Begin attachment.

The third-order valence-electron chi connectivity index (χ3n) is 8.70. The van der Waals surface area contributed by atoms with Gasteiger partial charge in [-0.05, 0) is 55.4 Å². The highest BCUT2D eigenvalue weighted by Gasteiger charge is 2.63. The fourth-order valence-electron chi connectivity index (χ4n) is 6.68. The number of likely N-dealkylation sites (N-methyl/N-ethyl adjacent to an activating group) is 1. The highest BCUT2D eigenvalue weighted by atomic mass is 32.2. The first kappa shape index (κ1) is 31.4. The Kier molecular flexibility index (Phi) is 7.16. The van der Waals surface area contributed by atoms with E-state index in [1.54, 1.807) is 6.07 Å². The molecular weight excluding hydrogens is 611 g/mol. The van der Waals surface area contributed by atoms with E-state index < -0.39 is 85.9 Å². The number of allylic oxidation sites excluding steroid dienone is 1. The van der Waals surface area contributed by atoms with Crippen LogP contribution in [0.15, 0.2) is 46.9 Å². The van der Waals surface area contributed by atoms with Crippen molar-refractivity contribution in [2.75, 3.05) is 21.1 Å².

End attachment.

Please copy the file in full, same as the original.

The third-order valence-electron chi connectivity index (χ3n) is 8.70. The van der Waals surface area contributed by atoms with Gasteiger partial charge in [-0.05, 0) is 55.4 Å². The highest BCUT2D eigenvalue weighted by Gasteiger charge is 2.63. The fourth-order valence-electron chi connectivity index (χ4n) is 6.68. The number of likely N-dealkylation sites (N-methyl/N-ethyl adjacent to an activating group) is 1. The highest BCUT2D eigenvalue weighted by atomic mass is 32.2. The first kappa shape index (κ1) is 31.4. The Kier molecular flexibility index (Phi) is 7.16. The van der Waals surface area contributed by atoms with E-state index in [1.54, 1.807) is 6.07 Å². The molecular weight excluding hydrogens is 611 g/mol. The van der Waals surface area contributed by atoms with E-state index < -0.39 is 85.9 Å². The number of allylic oxidation sites excluding steroid dienone is 1. The van der Waals surface area contributed by atoms with Crippen LogP contribution in [0.15, 0.2) is 46.9 Å². The van der Waals surface area contributed by atoms with Crippen molar-refractivity contribution in [2.75, 3.05) is 21.1 Å².